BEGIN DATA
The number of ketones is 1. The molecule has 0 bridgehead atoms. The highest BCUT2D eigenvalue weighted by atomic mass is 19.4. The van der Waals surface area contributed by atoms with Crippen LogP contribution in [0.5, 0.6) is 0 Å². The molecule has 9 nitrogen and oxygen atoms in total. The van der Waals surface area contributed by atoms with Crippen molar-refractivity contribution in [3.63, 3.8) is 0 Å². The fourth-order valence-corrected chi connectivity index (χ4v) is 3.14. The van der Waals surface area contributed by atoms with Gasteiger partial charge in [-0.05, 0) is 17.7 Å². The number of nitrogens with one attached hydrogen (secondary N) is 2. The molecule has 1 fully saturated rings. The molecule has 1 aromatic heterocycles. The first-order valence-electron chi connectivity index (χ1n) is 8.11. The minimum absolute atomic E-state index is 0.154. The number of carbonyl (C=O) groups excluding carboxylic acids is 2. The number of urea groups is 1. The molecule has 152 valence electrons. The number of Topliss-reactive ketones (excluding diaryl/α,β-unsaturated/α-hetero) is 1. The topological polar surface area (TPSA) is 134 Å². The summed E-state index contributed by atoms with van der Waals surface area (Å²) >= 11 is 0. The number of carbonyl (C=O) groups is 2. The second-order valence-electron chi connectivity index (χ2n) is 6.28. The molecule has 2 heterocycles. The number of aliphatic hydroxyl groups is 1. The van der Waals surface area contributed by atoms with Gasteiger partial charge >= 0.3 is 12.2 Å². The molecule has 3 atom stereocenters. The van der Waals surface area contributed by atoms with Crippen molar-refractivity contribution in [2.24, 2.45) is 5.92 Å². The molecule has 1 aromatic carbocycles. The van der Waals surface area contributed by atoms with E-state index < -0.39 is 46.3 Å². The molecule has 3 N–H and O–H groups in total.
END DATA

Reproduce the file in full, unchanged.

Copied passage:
The number of ketones is 1. The molecule has 0 bridgehead atoms. The highest BCUT2D eigenvalue weighted by atomic mass is 19.4. The van der Waals surface area contributed by atoms with Crippen LogP contribution in [0.5, 0.6) is 0 Å². The molecule has 9 nitrogen and oxygen atoms in total. The van der Waals surface area contributed by atoms with Crippen molar-refractivity contribution in [3.63, 3.8) is 0 Å². The fourth-order valence-corrected chi connectivity index (χ4v) is 3.14. The van der Waals surface area contributed by atoms with Gasteiger partial charge in [-0.05, 0) is 17.7 Å². The number of nitrogens with one attached hydrogen (secondary N) is 2. The molecule has 1 fully saturated rings. The molecule has 1 aromatic heterocycles. The first-order valence-electron chi connectivity index (χ1n) is 8.11. The minimum absolute atomic E-state index is 0.154. The number of carbonyl (C=O) groups excluding carboxylic acids is 2. The number of urea groups is 1. The molecule has 152 valence electrons. The number of Topliss-reactive ketones (excluding diaryl/α,β-unsaturated/α-hetero) is 1. The topological polar surface area (TPSA) is 134 Å². The summed E-state index contributed by atoms with van der Waals surface area (Å²) >= 11 is 0. The number of carbonyl (C=O) groups is 2. The second-order valence-electron chi connectivity index (χ2n) is 6.28. The molecule has 2 heterocycles. The number of aliphatic hydroxyl groups is 1. The van der Waals surface area contributed by atoms with Gasteiger partial charge >= 0.3 is 12.2 Å². The molecule has 3 atom stereocenters. The van der Waals surface area contributed by atoms with Crippen molar-refractivity contribution in [2.24, 2.45) is 5.92 Å². The molecule has 1 aromatic carbocycles. The van der Waals surface area contributed by atoms with E-state index < -0.39 is 46.3 Å². The molecule has 3 N–H and O–H groups in total.